We used three databases: 1) The target database consists of the UniProt human protein database (v201601; 172,121 entries) and 179 common contaminants. 2) The target database consists of the SwissProt human protein database (v201601, 42,123 entries) and 179 common contaminants. 3) The target database consists of the Uniprot Saccharomyces cerevisiae protein database (v201901, 6721 entries) and 179 common contaminants. In these target databases, decoy databases are constructed by reversing the target database and by picking random proteins according to the ratio of small-decoy to target database sizes (Additional file 1: Table S2 and S3).

Assumption 2

To validate Assumption 2, we used HEK293 data set and UniProt human protein database.

Assumption 2-1: The ratio of decoy to target false positives (FPRatio) is specific.

Actually, Assumption 2-1 presented in this paper is a generalization of assumption 2 presented by Elias and Gygi. [2] They considered only the case when the decoy database size is the same as the target database size but we consider the general cases when the decoy database size can be smaller than the target database size. Thus, assumption 2-1 is validated by shifting precursor mass method which is suggested by Elias and Gygi and is to shift precursor masses of tandem mass spectra. [2] HEK293 data set was used by shifting precursor masses of tandem mass spectra by 10 Da (Dalton). Because shifted precursor masses are not real precursor masses, identified PSMs (peptide spectrum matches) can be considered as incorrect and false positives. Shifted HEK293 data were searched by Comet [15] with the following high resolution parameter settings: precursor mass tolerance = 10 ppm, fragment tolerance = 0.02 Da, number of tryptic termini (NTT) = 2, maximum missed cleavage = 2, and fixed modification of carbamidomethyl on Cys. Comet search was done against the five databases consisting of the target database and five decoy databases with different sizes. The sizes of decoy databases are 1, 1/2, 1/4, 1/6, and 1/8 of the target database size, respectively.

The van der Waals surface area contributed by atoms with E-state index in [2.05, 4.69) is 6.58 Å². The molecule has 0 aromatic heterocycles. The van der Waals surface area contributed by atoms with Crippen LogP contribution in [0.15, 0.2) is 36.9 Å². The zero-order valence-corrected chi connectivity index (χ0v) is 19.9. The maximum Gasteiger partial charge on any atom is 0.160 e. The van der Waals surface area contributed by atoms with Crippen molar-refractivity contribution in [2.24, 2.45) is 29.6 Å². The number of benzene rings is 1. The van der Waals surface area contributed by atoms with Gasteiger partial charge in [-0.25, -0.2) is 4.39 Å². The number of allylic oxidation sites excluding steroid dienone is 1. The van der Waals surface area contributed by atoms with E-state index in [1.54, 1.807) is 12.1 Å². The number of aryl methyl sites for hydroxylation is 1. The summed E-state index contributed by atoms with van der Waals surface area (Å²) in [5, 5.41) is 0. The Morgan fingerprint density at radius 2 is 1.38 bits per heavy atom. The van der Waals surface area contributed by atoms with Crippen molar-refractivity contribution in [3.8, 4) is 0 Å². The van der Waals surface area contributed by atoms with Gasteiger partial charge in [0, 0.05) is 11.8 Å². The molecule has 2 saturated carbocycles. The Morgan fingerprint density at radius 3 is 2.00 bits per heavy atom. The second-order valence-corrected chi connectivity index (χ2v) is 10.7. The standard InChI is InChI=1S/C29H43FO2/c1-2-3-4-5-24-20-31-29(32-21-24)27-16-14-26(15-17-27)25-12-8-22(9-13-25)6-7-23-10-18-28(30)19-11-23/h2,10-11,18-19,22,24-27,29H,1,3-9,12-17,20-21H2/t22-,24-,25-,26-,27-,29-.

Figure 4 shows the ratio of decoy to target false positives for each rank 1 to 5 obtained from 624,108 searches by Comet. The ratios are almost the same regardless of ranks in each small decoy case. For example, for a 1/8-sized small decoy (Fig. 4e), they are all 0.34 for each rank 1–5. Furthermore, the ratios of 3 replicates are almost the same (Additional file 1: Fig. S10). Conclusively, Assumption 2-1 is valid and FDR can be estimated once the ratio of decoy to target false positives is calculated.

Fig. 4
figure4

The percentages of target/decoy PSMs among the ranks 1–5 PSMs in the Comet results using shifted HEK293 data. Blue bars represent the percentage of target PSMs and red bars represent that of decoy PSMs. (a) Original decoy database; (b) 1/2 decoy database; (c) 1/4 decoy database; (d) 1/6 decoy database; (e) 1/8 decoy database. Using the UniProt database

Assumption 2-2: FPRatio is almost the same as the ratio of decoy to target unique peptides (UPRatio) in a given database.